28 November 2009 | Michael Fargo
Sebastián Silva concocts a film that would have tickled Freud
and Karl Marx too. Without much of a heavy hand, the perils of the class system create an unusual tension for modern American audiences. We see the "suffering" of a domestic worker, Raquel. But with the current controversy of Latin American domestic workers in the U.S. as well as North American movies audiences programmed to unhappy oddballs pulling out the automatic weapons to exact revenge expectations the film sets-up are not ever realized. This is a character study of a woman, played with convincing and unnerving power by Catalina Saavedra, who has no emotional life outside the family she serves. They don't abuse her, but they have no understanding of her deep attachment to them, and we enter the story as things begin to fray.
Raquel is moody and has resorted to passive-aggressive behavior in dealing with the family. It's her birthday and she won't come into the party prepared for her because, she says, she's embarrassed. In fact, she's in control of everyone. It's a natural outcome of long-time maladjusted servitude where domestics are privy to the most intimate knowledge of family life, often knowing "secrets" about one family member that others don't know. But Raquel is near breaking because no one has ever considered her own emotional needs and unconsciously, she senses, "Life is short." Sensing the need for some kind of change, the mother decides to employ a second domestic to "help" Raquel, and the stage is set for high drama. Raquel takes offense that she's considered inadequate, but she too hasn't a clue as to what's ailing her. It takes several assistants before someone arrives and recognizes the needs that Raquel has been not only been deprived of, but also she's deprived herself. This second maid, Lucy, played with terrific abandon by Mariana Loyola is the key to the film. Lucy is everything the rest of characters aren't. She's fulfilled and happy. She knows herself and if something's lacking, she calls it out.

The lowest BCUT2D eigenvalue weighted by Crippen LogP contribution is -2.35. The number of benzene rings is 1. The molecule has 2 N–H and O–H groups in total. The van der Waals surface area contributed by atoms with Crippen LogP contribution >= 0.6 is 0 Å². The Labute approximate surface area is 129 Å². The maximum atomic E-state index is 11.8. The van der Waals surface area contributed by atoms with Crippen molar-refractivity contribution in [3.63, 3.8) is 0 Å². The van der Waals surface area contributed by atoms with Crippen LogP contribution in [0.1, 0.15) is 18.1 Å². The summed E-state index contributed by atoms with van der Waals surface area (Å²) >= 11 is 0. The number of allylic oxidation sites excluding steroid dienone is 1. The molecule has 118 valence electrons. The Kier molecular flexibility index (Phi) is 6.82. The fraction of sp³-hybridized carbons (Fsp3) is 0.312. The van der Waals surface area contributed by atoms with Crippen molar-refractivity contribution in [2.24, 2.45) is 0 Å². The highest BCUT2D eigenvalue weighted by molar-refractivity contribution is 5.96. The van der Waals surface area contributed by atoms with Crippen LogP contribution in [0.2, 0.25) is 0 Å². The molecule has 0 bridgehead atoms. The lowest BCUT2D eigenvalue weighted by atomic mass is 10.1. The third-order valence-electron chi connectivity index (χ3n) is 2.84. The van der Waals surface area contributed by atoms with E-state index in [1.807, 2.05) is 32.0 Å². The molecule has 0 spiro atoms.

What's surprising is the filmmaker trusts the characters and doesn't pander to the audience's need for farce or melodrama. A scene where a frustrated second maid is locked out of the house by Raquel and winds up climbing a trellis to reenter seems perfectly natural. And while the emotional "breakthoughs" that Raquel will or won't make are modest, and there's no overt revolution by the domestics here, the change in Raquel from the beginning of the film to the final scene is substantial and beautifully played by Saavedra. Whether American audiences can stick with the modest goals that Sebastián Silva sets up is questionable, but the charm he finds in such a bleak situation is rare and always enjoyable.